In the last four Elvis Cole and Joe Pike novels that Robert Crais has written since turning the series on its head - and elevating it to the top tier of crime fiction - with the magnificent LA Requiem, the author has put both his leads through the physical and emotional wringer, not only placing them not at the centre of the stories but also of the crimes themselves.
It has made for powerful novels of the highest order in the genre.
The personal nature of the stories is maintained in Chasing Darkness, the 12th novel of the series, but only to a degree as Crais spends far less time in this novel inside the heads of his leading protagonists. Yes, the story begins with Elvis investigating whether or not a man he has helped clear of murder some years back is actually a serial offender who killed again after acquittal but it develops as a far more straightforward crime thriller than the previous books.
This is not to say that Chasing Darkness is lacking in psychological complexity and moral ambiguity, because it is not. But it is far less intense than has been the case in recent books.
And nor does Chasing Darkness suffer as a result. It is a fine mystery novel, with a tightly-bound plot and a a typically compelling narrative and Crais' easy, seductive style. And some of the old Elvis was even back, the happy-go-lucky wisecracker of the early novels who was one of crime fiction's most entertaining characters: perhaps the one you'd most like to have a beer with.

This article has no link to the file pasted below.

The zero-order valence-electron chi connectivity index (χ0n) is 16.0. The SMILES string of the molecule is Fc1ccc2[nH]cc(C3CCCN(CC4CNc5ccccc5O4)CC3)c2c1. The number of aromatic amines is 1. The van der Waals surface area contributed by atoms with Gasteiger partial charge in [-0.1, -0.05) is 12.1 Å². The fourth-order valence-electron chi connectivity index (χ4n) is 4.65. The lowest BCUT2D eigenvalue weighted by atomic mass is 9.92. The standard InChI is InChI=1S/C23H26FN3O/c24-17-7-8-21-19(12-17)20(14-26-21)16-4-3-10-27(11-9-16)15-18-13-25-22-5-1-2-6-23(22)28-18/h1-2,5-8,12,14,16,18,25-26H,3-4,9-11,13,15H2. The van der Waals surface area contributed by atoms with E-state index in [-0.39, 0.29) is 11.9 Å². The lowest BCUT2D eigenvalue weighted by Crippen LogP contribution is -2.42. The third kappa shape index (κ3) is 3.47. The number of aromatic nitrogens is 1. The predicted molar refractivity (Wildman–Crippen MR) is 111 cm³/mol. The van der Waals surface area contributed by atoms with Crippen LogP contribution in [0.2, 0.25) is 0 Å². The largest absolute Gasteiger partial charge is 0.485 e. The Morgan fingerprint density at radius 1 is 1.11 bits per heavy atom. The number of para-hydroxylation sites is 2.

In some ways it felt like after a marathon stint of heavily demanding and emotional Cole and Pike books, Crais felt like it was time to pause for breath, to give the characters and the readers, and perhaps himself, something of a break.
All of which, I realise, makes it sound a little lightweight, but don't be misled, this is still a hell of a book and there was no shortage of substance.
Elvis shows the steel in his soul with the ruthlessness and single-mindedness with which he chases down the truth of the sad case of Yvonne Bennett, the suspect for whose murder Elvis helps to clear and who later shows up dead with the photos of Bennett and a number of other victims in his hands.
Elvis pushes his friends and enemies alike to get to the truth, some, such as Carol Starkey, the bomb technician turned homicide cop who is becoming a regular in these books, far harder than he has any right to. And he shows his vulnerability as he agonises over the possibility that his work may have freed a man who went on to commit more murders.
But this is a less burdensome book than the four that preceded it, and Crais' timing is impeccable in that the series needed it: you cannot sustain that sort of pathos over a long period of time without the cracks showing.
It's a great book, and you love Crais and Elvis, you'll love this too.